A bubble of gas swirls around our galaxy’s supermassive black hole, revealing its secrets

A bubble of gas swirls around our galaxy’s supermassive black hole, revealing its secrets

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As the Event Horizon Telescope gathered data for its remarkable new image of the Milky Way’s supermassive black hole, Sagittarius A*, it was also observed by a legion of other telescopes, including NASA’s three X-ray Space Observatories (this was in April 2017). . But it was using the ground-based Atacama Large Millimeter/submillimeter Array (ALMA) telescope that astronomers spotted signs of a “hot spot” orbiting the supermassive black hole. It would be a bubble of very hot gas. Analysis of its behavior should help to better understand the dynamic environment of the object.

When the Event Horizon Telescope (EHT) observed Sagittarius A* in April 2017 to obtain the recently revealed new image, the collaboration’s scientists also scanned the black hole using 8 instruments that detect different wavelengths of light.

So they collected X-ray data from: NASA’s Chandra X-ray Observatory, the Nuclear Spectroscopic Telescope Network (NuSTAR), and the Neil Gehrels Swift Observatory; radio from the East Asian Very Long Baseline Interferometer (VLBI) array and the Global 3-millimeter VLBI array; infrared images from the Atacama Large Millimeter/submillimeter Array (ALMA) telescope at the European Southern Observatory in Chile.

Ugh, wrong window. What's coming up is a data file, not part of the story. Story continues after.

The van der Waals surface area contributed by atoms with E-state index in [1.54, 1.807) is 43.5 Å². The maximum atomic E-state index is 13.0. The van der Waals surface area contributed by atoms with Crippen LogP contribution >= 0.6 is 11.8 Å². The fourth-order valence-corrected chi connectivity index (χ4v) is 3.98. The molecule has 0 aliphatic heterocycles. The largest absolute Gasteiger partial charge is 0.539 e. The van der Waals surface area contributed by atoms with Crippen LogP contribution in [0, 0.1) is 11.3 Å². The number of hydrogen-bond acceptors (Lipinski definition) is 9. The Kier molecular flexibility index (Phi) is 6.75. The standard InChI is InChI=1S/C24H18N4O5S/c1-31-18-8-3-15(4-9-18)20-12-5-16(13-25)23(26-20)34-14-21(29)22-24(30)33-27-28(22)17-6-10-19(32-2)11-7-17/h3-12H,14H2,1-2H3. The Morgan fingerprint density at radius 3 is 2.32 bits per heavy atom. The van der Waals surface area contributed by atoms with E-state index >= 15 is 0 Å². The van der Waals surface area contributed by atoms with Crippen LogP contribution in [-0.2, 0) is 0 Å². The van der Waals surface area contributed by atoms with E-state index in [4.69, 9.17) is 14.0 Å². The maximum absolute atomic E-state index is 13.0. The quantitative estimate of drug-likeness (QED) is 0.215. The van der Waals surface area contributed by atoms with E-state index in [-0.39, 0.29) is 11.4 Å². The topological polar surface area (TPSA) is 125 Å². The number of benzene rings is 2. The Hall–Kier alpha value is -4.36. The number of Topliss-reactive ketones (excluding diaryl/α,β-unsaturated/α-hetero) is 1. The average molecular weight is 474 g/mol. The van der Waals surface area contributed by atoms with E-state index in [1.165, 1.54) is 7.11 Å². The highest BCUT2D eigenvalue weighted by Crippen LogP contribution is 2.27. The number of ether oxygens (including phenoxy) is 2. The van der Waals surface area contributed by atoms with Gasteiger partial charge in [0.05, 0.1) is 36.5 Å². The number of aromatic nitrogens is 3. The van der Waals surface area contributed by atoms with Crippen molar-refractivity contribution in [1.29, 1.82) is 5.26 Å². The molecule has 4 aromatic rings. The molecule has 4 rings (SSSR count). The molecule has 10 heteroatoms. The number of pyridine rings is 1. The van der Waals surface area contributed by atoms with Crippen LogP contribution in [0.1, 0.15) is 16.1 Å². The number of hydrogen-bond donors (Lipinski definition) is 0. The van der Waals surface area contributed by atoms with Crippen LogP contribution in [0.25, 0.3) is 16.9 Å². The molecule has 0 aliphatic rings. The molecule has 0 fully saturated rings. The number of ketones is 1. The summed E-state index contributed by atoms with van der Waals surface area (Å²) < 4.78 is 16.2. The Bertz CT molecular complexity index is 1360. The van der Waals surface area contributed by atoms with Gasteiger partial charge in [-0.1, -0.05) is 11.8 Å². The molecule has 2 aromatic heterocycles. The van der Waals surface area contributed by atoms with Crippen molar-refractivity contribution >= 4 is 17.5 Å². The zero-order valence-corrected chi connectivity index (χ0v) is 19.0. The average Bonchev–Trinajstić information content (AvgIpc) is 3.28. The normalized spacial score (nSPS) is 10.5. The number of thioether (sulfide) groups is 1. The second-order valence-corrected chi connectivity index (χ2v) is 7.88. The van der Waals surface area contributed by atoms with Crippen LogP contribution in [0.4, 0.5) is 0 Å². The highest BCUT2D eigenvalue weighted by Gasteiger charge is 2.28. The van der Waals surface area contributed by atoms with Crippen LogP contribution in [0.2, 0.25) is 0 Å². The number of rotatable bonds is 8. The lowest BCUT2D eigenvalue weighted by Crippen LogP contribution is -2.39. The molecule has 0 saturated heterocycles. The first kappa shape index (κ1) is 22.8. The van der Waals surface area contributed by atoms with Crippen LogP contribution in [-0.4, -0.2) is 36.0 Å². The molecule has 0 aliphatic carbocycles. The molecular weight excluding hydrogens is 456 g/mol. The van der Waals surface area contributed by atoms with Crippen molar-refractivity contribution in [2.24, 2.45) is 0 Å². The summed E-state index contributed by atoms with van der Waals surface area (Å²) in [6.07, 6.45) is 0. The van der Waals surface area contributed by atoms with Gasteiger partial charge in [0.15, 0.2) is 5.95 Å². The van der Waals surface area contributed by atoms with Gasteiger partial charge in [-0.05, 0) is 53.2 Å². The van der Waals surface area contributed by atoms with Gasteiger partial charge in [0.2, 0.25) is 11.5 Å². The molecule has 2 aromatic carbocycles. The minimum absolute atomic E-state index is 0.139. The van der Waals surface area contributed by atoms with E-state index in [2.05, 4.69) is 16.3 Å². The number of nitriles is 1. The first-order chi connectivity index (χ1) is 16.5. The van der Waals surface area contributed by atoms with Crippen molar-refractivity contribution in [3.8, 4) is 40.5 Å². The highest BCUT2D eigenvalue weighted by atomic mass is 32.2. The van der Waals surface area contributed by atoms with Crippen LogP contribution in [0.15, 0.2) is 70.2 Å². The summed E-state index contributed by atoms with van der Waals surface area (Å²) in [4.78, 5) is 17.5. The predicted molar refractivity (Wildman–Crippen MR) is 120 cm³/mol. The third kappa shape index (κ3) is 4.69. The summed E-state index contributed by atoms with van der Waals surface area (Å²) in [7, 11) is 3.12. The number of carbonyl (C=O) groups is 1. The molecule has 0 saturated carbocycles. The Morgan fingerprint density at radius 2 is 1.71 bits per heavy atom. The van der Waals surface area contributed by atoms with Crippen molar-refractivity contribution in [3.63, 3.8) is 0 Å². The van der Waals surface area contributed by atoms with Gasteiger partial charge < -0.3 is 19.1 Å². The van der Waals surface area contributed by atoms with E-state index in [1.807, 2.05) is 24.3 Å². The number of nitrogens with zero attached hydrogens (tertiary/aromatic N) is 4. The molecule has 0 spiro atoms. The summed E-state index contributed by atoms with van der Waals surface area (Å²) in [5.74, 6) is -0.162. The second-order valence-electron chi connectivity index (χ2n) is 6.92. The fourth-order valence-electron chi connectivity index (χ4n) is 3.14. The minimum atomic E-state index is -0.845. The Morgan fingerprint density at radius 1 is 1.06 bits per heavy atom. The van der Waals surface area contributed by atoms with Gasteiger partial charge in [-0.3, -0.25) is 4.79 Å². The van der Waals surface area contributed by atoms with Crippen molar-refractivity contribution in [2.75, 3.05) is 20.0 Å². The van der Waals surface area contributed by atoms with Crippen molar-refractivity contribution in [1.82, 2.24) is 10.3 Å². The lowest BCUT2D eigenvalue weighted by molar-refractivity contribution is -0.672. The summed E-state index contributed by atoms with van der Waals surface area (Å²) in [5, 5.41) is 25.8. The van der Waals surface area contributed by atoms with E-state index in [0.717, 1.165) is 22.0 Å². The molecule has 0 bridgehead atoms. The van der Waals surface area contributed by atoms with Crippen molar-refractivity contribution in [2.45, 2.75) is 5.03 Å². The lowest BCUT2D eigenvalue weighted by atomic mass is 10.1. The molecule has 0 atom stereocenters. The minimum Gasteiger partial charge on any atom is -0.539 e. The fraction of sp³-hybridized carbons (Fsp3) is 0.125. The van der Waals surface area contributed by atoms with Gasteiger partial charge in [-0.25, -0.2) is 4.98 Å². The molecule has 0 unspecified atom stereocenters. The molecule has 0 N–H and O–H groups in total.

To calibrate the EHT data, Wielgus and his colleagues, members of the EHT collaboration, used ALMA data from Sagittarius A* recorded at the same time as the EHT observations. To the team’s surprise, there were many more clues to the nature of the black hole in the ALMA measurements themselves. Their discovery is the subject of a journal publication Astronomy and astrophysics.

Watch at the right time

While some supermassive black holes can be extremely active—eating up large amounts of gas and dust and glowing intensely in X-rays—Sagittarius A* is rather quiet by comparison.

It is therefore a coincidence that during this observing campaign for the EHT, the ALMA telescope was surprised by a burst or eruption of X-ray energy emitted from the center of the galaxy between April 6 and 12, 2017. Scientists believe that this type of eruption, previously observed by X-ray and infrared telescopes, is connected with so-called “hot spots”, bubbles of hot gas that orbit very quickly near the black hole.

A record of an X-ray energy burst between April 6 and April 12, 2017. © NASA/CXC/A. Hobart

Wielgus, affiliated with the Nicolaus Copernicus Center for Astronomy in Poland and the Black Hole Initiative at Harvard University in the US, says communicated : ” What is really new and interesting is that such flares have so far only been clearly present in X-ray and infrared observations of Sagittarius A*. Here, for the first time, we see a very strong indication that orbiting hotspots are also present in the radio observations. “.